Scams and SnakeOil In the VPN Industry, VPNFTW

Scams and SnakeOil In the VPN Industry

When VPNFTW talks about providers, the chatter is positive and negative. With a VPN being such a great tool, why would we ever talk bad about them.

With every industry, it can get overpopulated. Sadly, the VPN industry has gotten bloated with far to many lies that it has actually gotten hard to find a real provider. While it is hard to find a provider, there are some keywords to detect instant snakeoil. Many claims are large but can be debunked within seconds.

Key Scam and SnakeOil Words:

Bank Level Encryption and Military Grade Encryption

A claim many providers put out is that they have banking level encryption. To start, this may not be falsehood, it can be completely true. The thing is, this means absolutely nothing. Even bank level encryption could be low-level and mean the provider is infact insecure. If the provider is advertising they have bank level encryption, it is recommended to stay away. Why? It simply means nothing, there is far more to encryption than relating the cryptographic algorithm to a high level institution. In short, bank level encryption means nothing in the industry, it may even mean the provider is so low-level they have to use a high-level term (bank) to appear to know what they are doing.

%100 Anonymity

Many providers claim they groundbreaking technology that will erase every track you have online. This is physically and digitally impossible. %100 anonymity is not realistic, especially with a simple one click VPN setup. Anonymity claims should not be so large. Average claims consist of: fend off attackers, encrypt communications, and stop leaving a digital footprint everywhere you go. Such claims are true, anything more is most likely falsehood.

NSA Proof

Ever since the Snowden leaks, providers have been abusing the NSA stories and claiming to be able to defeat them. This is untrue. While some encryption algorithms providers use can not be cracked by the NSA, this does not make the service ‘NSA proof’. Many factors count when looking into a VPN and whether or not the NSA can attack them. Again, a simple VPN will not make you or anyone around you ‘NSA proof’. The NSA is not only alive in the digital world as some provider believe.

Matrix Cryptography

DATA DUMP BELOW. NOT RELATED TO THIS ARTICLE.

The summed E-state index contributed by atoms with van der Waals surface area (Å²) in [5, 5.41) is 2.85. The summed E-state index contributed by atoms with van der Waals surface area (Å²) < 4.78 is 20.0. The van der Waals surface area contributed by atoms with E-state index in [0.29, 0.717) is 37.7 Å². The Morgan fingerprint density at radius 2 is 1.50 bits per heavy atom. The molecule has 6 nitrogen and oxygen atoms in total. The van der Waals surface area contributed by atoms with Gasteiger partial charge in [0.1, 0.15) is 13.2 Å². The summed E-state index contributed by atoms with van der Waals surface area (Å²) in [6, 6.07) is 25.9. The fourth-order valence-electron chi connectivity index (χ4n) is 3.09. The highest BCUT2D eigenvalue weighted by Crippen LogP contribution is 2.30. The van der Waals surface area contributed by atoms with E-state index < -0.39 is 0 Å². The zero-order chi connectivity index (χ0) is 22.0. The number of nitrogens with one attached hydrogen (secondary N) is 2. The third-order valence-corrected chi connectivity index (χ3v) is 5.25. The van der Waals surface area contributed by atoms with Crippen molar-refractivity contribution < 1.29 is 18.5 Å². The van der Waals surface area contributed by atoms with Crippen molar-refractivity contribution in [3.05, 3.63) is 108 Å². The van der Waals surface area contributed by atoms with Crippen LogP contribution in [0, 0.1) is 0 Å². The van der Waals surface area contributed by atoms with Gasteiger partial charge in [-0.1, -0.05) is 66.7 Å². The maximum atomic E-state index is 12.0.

One of the best pieces providers abuse is encryption algorithms. Many providers or programs claim to have new age encryption, some even claim to have ‘matrix-level’ algorithms. What does this mean? Nothing. There is no such thing as matrix level encryption or alien level encryption. Some even claim to have new mathematics inside their algorithms, which is again hokum. Cryptography expert, Bruce Schneier, has an entire newsletter about cryptography snakeoil here.


A lot of companies promote products with what people call hyperware, snitchware, or crapware. This means flat out lies, oversold products, and just items that are too flashy to be realistic inside the security industry. While this may not be a huge red flag, hyperware can lead to security risks as there is so much junk built into VPN providers softwares, it actually causes problems and can jeopardize your security.


There are a lot of shams inside the industry, and this article could go on and on about all of them. The ones listed above are common snake oil found in the industry. While this snake oil resides all over the industry, we are helping to clean it up and choose to provide on real providers. If any providers listed on our website advertise any of the above claims, we will absolutely note it. In short, stay away from VPN’s that advertise and claim such falsehood.

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  1. OK, good start. So,,,,, how do you accomplish safe decentralized surfing that is private. I simply believe I should not be the 200’th person to read my mail, news searches, blog reading. I should be the only one at my mail box. Regards

  2. Hi, I’m seriously confused about VPNs, TOR and the NSA. Some sites say that the NSA can’t crack VPNs, TOR gets you added to the “Persons of Interest” list and so on.

    Does anyone know the truth?

    Let’s assume that I’m a “Person of Interest”, for the sake of argument OK? Maybe I use TOR, maybe I blogged 911 was an inside job, etc. So now the NSA monitors every bit of data going through my ISP, which is a cable modem FWIW. The router is an Asus AC-3200 which connects with OpenVPN to my VPN, which is ExpressVPN. It uses RSA 2048 bit encryption and SHA256 key sizes. BUT the NSA would have been there while I created my account and would have recorded any keys, passwords, etc. Then I connect to the router with a laptop which is booted from a TAILS usb, which has TOR pre-installed as part of TAILS.

    Dnsleaktests show no leaks at all.

    So, can the NSA listen in to everything I’m doing or not? Please, let’s set the record straight.

    Thanks, Rob